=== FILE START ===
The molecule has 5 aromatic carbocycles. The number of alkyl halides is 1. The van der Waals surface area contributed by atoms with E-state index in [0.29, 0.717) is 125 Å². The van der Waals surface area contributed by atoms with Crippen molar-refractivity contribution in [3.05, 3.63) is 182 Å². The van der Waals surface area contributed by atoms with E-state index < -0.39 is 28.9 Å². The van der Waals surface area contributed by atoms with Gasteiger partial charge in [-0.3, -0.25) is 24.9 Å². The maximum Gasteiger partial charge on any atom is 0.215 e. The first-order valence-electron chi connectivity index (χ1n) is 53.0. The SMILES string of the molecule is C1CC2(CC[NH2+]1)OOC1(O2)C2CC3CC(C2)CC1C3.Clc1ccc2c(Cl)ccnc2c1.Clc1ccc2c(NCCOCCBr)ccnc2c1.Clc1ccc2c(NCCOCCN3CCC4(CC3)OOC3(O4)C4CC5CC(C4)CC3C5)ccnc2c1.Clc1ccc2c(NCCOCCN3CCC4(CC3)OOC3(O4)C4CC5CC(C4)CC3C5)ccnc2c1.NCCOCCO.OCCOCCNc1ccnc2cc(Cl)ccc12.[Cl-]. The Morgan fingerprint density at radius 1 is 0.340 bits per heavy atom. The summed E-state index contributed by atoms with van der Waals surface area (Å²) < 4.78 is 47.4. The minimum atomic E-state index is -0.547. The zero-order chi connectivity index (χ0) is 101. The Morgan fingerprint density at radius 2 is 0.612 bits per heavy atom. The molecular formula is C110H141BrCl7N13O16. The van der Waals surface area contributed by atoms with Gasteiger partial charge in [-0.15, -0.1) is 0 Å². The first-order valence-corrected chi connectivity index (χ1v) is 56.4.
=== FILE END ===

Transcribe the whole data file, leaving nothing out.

The molecule has 5 aromatic carbocycles. The number of alkyl halides is 1. The van der Waals surface area contributed by atoms with E-state index in [0.29, 0.717) is 125 Å². The van der Waals surface area contributed by atoms with Crippen molar-refractivity contribution in [3.05, 3.63) is 182 Å². The van der Waals surface area contributed by atoms with E-state index < -0.39 is 28.9 Å². The van der Waals surface area contributed by atoms with Gasteiger partial charge in [-0.3, -0.25) is 24.9 Å². The maximum Gasteiger partial charge on any atom is 0.215 e. The first-order valence-electron chi connectivity index (χ1n) is 53.0. The SMILES string of the molecule is C1CC2(CC[NH2+]1)OOC1(O2)C2CC3CC(C2)CC1C3.Clc1ccc2c(Cl)ccnc2c1.Clc1ccc2c(NCCOCCBr)ccnc2c1.Clc1ccc2c(NCCOCCN3CCC4(CC3)OOC3(O4)C4CC5CC(C4)CC3C5)ccnc2c1.Clc1ccc2c(NCCOCCN3CCC4(CC3)OOC3(O4)C4CC5CC(C4)CC3C5)ccnc2c1.NCCOCCO.OCCOCCNc1ccnc2cc(Cl)ccc12.[Cl-]. The Morgan fingerprint density at radius 1 is 0.340 bits per heavy atom. The summed E-state index contributed by atoms with van der Waals surface area (Å²) < 4.78 is 47.4. The minimum atomic E-state index is -0.547. The zero-order chi connectivity index (χ0) is 101. The Morgan fingerprint density at radius 2 is 0.612 bits per heavy atom. The molecular formula is C110H141BrCl7N13O16. The van der Waals surface area contributed by atoms with Gasteiger partial charge in [-0.15, -0.1) is 0 Å². The first-order valence-corrected chi connectivity index (χ1v) is 56.4.